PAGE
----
Kerry O’Toole, Justy’s friend and ally, decides to pursue her own inquiries into the girl’s murder. When they each find their way into a shadowy community on the fringes of the city, Justy and Kerry encounter a treacherous web of political conspiracy and criminal enterprise. As events dangerously escalate, they must fight to save not only the city, but also themselves…

This is a murder mystery read that also has a lot of conspiracy and tension mixed in as well. It is New York in 1803 and Kerry O’Toole finds the body of a young girl a back alley. Justy Flanagan is called in to investigate the identity of the girl and also the killer. Together Justy and Kerry kind of work together, I say kind of because they both want to find the same answers!

This is a book that has a lot going on in it. What I thought was going to be a murder mystery read, which it was by the way, also had gangs, conspiracy, rivalry and, tension. All these components added to the mixing pot that made up New York at the time. People from different, countries with various backgrounds, religious beliefs and traditions all arrived in the area. They all bring their own language and ways of speaking, and this is where I began to notice the research aspect of the book. The speech was very evident from the off as I cam across words that I recognised as being Welsh, Scottish and Irish.

The speech adds to the diversity of the setting and the people who inhabit it. The descriptions of bars, brothels, alleyways and the like bring home the fact that this is not an affluent area. The author has used the tensions to their advantage and played on it, escalating feelings between rivals. In someways this overwhelmed the investigation, but it was also part of the investigation, if you know what I mean. I just felt that the murder had been sidelined a little bit, but, at the same time I know that

This is a good read and even though there were a couple of things I struggled with, I did enjoy it. I thought it was quite a complex story and maybe this is what caught me out as I wasn’t expecting that when I started.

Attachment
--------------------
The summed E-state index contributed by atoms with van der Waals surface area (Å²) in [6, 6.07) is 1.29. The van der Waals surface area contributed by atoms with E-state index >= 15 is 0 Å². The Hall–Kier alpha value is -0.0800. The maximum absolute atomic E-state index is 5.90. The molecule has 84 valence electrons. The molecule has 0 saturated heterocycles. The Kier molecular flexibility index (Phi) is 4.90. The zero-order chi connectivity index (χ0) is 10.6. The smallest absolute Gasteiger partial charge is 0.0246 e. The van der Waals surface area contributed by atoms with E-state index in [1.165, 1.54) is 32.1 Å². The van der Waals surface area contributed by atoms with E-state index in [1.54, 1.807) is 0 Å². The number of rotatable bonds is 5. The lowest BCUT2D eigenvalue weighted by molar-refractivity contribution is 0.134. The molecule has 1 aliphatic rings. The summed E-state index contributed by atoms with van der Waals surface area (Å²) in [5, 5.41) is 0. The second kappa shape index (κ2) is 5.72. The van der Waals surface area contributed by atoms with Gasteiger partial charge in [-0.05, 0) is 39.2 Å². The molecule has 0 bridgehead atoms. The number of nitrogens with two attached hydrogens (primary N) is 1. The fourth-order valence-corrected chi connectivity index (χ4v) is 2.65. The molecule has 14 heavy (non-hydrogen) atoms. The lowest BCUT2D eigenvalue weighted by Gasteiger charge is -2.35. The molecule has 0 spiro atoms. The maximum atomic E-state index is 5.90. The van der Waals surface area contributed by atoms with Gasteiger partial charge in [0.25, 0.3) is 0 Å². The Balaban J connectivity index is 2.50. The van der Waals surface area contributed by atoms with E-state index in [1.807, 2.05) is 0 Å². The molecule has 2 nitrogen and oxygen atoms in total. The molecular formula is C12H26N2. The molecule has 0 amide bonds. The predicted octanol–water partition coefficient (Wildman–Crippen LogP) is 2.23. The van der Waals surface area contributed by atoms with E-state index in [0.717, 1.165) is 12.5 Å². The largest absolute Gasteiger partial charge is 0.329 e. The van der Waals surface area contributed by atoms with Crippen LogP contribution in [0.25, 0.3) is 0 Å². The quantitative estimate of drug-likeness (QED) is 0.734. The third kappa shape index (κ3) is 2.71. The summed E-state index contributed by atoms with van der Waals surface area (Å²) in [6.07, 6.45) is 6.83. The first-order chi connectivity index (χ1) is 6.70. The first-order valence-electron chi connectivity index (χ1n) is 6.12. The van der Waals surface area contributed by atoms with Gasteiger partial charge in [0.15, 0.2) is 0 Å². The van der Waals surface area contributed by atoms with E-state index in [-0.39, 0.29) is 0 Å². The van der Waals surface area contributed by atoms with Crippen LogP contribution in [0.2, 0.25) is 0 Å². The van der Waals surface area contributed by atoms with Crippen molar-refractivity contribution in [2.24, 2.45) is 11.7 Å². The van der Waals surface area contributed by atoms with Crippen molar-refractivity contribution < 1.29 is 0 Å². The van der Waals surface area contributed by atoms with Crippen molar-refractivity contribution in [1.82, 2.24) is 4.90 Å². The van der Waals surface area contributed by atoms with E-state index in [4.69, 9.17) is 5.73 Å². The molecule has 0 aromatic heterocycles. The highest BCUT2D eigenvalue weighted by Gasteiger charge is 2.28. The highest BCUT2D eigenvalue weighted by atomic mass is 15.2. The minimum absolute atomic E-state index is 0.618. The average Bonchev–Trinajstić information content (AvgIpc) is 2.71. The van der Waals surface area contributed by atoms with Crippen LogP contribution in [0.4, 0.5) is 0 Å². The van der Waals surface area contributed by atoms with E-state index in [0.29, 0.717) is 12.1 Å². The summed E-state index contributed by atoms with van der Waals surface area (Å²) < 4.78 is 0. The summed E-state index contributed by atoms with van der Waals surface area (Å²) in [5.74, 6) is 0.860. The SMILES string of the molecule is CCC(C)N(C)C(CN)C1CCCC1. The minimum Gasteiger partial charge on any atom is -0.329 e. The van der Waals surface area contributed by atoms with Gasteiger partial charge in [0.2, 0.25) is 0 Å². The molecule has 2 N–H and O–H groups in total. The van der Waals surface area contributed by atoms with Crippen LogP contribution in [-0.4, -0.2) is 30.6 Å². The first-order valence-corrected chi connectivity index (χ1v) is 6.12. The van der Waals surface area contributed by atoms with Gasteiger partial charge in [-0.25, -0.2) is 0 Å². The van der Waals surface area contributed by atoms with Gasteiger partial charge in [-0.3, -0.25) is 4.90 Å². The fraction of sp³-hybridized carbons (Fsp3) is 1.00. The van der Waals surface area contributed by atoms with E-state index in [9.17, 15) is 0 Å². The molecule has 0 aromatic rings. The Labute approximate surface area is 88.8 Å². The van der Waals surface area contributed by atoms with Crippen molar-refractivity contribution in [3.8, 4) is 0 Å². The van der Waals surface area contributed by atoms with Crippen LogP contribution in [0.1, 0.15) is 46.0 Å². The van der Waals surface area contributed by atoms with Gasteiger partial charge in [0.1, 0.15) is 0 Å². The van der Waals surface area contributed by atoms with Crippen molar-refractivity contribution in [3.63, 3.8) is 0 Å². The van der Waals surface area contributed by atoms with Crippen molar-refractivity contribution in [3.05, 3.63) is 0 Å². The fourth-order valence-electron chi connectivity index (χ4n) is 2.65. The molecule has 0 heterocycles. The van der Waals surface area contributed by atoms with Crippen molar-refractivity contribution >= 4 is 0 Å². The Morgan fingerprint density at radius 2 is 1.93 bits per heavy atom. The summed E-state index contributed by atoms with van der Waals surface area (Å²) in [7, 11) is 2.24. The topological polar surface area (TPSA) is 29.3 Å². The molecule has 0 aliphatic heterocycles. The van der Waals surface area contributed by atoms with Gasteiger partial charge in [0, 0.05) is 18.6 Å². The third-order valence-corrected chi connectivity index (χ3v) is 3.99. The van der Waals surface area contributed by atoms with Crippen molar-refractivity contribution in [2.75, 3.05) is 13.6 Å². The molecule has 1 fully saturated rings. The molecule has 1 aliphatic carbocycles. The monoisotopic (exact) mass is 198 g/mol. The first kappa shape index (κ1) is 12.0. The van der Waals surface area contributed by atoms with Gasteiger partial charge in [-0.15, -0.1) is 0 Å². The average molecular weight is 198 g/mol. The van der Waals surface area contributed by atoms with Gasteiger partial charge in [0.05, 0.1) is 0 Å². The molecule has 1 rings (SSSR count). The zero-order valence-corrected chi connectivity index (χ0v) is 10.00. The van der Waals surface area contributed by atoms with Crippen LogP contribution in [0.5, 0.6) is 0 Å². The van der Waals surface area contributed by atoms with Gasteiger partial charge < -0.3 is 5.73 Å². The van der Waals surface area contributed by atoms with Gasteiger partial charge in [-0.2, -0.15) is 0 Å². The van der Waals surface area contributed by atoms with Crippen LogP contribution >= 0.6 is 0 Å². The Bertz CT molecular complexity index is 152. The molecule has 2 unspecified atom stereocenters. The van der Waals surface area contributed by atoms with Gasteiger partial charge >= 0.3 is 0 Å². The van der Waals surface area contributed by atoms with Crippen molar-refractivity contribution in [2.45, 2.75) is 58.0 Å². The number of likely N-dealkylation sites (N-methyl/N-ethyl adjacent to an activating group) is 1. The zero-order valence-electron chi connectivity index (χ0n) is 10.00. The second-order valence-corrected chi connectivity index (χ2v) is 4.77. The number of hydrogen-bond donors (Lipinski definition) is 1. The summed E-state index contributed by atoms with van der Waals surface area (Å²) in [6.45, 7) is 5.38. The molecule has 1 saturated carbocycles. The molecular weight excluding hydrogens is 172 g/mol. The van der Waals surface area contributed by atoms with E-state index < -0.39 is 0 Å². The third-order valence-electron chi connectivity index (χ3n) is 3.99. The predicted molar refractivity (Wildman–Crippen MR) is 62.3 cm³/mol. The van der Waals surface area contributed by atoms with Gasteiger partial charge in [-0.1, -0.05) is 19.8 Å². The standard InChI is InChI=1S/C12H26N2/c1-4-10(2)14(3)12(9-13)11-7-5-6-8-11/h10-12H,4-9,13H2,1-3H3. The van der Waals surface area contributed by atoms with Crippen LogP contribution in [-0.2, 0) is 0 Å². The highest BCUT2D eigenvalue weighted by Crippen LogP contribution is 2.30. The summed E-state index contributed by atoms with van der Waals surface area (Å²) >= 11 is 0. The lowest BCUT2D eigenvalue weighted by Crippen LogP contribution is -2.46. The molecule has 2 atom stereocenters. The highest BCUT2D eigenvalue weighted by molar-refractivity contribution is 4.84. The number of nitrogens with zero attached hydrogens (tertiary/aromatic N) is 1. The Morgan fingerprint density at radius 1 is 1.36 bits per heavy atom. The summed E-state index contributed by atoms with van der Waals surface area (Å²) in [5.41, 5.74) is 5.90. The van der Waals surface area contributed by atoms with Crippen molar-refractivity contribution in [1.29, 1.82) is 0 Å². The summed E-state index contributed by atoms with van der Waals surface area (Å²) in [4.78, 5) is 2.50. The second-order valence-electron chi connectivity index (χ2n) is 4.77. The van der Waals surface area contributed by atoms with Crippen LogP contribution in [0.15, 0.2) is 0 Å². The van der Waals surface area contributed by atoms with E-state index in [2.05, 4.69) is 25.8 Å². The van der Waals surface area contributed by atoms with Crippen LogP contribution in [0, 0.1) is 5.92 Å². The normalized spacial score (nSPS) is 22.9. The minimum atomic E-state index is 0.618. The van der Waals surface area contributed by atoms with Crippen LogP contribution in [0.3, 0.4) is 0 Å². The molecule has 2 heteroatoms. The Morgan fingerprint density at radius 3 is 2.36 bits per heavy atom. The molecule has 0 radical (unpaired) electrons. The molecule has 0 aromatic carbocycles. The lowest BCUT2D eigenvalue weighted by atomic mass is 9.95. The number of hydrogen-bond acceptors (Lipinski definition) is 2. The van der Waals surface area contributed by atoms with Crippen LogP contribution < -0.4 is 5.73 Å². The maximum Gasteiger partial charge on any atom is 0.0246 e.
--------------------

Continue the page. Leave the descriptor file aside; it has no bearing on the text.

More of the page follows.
Earlier I mentioned about speech and I was incredibly glad to see a glossary at the end of the book, while there are some terms that I could work out, there were some that had me scratching my head. I love the inclusion of the old languages and phrases.

This is the 2nd book in the series, and as is my usual form I have not read the first one yet! So, I can say that this owrks well as a stand alone but, I would suggest reading in order as there are things mentioned that I assume are from the first book. There is also a dynamic between Just and Kerry that I am curious to know more about. So I will be reading the first book at some point to squash my curiosity.

Hudson’s Kill is an addictive if complex read and I really enjoyed it and would recommend it.

Many thanks for reading my post, a like or share would be amazing 🙂 xx

Meet Me In Monaco by Hazel Gaynor and Heather Webb #Review

I am absolutely delighted to be sharing my thoughts with you all today for Meet Me In Monaco by Hazel Gaynor and Heather Webb. This is such a stunning story that I absolutely fell in love with.

I bought a copy for my kindle, but I am also going to get a paperback when it is published at the beginning of September, it’s that good!

Let’s see what it is all about…

Set in the 1950s against the backdrop of Grace Kelly’s whirlwind romance and glamourous wedding to Prince Rainier of Monaco, New York Times bestselling author Hazel Gaynor and Heather Webb take the reader on an evocative sun-drenched journey along the Côte d’Azur in this page-turning novel of passion, fate, and second-chances.

Movie stars and paparazzi flock to Cannes for the glamorous film festival, but Grace Kelly, the biggest star of all, wants only to escape from the flash-bulbs. When struggling perfumer Sophie Duval shelters Miss Kelly in her boutique, fending off a persistent British press photographer, James Henderson, a bond is forged between the two women and sets in motion a chain of events that stretches across thirty years of friendship, love, and tragedy.

James Henderson cannot forget his brief encounter with Sophie Duval. Despite his guilt at being away from his daughter, he takes an assignment to cover the wedding of the century, sailing with Grace Kelly’s wedding party on the SS Constitution from New York. In Monaco, as wedding fever soars and passions and tempers escalate, James and Sophie—like Princess Grace—must ultimately decide what they are prepared to give up for love.